The London Assembly has been told the Pensions Regulator “has significant concerns” about the decision to withdraw funding from tourism agency Visit London, a move which led to its collapse into administration.
As previously reported, Visit London Limited (VLL) was placed into administration on April 1st following the establishment of London & Partners which merged the responsibilities of promotional agencies Visit London, Think London and Study London into a single body.
Visit London’s entering administration has caused concerns over the future of its pension scheme and could see members become reliant on the Pension Protection Fund for assistance.
In a letter to the Assembly’s Economy, Culture and Sport Committee and published by the Assembly, the regular says it was “greatly concerned by the withdrawal of funding from VLL, as the company is a sponsoring employer in relation to the Scheme.”
The letter confirms that the regulator held a meeting with representatives of London & Partners, the GLA and a pension scheme trustee prior to Visit London entering administration at which it says the trustee “outlined the impact on members if VLL was to become insolvent”.
The letter goes on to state: “Despite this clear explanation of the impact on members, no party took steps to prevent this situation arising.”
Visit London pension fund is currently being assessed for its eligibility for assistance by the PPF.
The Pensions Regulator says it has “significant concerns in relation to the decision to withdraw funding from VLL” and says “the decision to fund L&P rather than VLL appears to detrimentally affect the likelihood of full benefits being received by members of the VLL section of the Scheme.”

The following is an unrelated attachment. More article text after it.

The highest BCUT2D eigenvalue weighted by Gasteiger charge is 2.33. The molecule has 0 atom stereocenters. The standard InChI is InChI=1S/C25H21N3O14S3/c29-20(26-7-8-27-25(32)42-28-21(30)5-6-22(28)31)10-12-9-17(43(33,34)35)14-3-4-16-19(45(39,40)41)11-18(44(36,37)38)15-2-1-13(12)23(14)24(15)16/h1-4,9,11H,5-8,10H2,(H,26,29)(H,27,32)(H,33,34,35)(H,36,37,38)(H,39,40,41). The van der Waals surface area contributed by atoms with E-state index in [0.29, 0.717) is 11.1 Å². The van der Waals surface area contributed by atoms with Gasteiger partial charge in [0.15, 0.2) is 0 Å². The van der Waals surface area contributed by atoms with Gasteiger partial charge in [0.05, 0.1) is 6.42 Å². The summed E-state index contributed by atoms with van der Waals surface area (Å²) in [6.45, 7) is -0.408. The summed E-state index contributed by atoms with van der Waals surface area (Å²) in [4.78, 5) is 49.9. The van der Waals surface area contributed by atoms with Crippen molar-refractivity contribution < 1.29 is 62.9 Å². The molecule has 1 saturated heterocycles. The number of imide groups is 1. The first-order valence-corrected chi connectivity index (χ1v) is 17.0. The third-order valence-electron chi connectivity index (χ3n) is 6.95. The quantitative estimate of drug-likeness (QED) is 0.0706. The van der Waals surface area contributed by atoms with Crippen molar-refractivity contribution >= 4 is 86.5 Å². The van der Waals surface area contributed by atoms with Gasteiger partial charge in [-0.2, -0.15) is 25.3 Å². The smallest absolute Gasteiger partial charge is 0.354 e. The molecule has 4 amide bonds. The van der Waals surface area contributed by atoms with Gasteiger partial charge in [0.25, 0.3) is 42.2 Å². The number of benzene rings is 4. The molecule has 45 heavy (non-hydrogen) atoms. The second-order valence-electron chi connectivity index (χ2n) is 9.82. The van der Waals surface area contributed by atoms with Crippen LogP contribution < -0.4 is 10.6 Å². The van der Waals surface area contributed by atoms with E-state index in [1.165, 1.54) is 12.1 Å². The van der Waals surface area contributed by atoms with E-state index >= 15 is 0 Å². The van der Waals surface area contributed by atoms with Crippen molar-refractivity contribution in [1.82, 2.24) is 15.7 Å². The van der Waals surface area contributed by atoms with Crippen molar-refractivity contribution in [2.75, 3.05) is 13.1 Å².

The letter confirms that the regulator “has a number of ‘anti-avoidance’ powers under the Pensions Act 2004 which enable it, in certain situations, to require entities which are associated with or connected to a sponsoring employer to put in place financial support for a scheme or make a cash payment up to the scheme’s buy-out deficit.”
The letter concludes by confirming the regulator “has begun an investigation to determine whether it would be appropriate to exercise these powers in this case” but stresses the investigation is “at a very early stage”.
The regulator has written to interested parties as part of the investigation.
At a meeting of the Assembly committee yesterday it was confirmed that meetings would be held between representatives of the Mayor and the pension scheme trustees although the Mayor’s regeneration and enterprise advisor Sir Peter Rogers stressed no guarantees about a remedy could be given.
A spokesman for the Pensions Regulator confirmed to this site that the letter “is the most recent document in the public domain” and said the watchdog has “nothing further to add at this time.”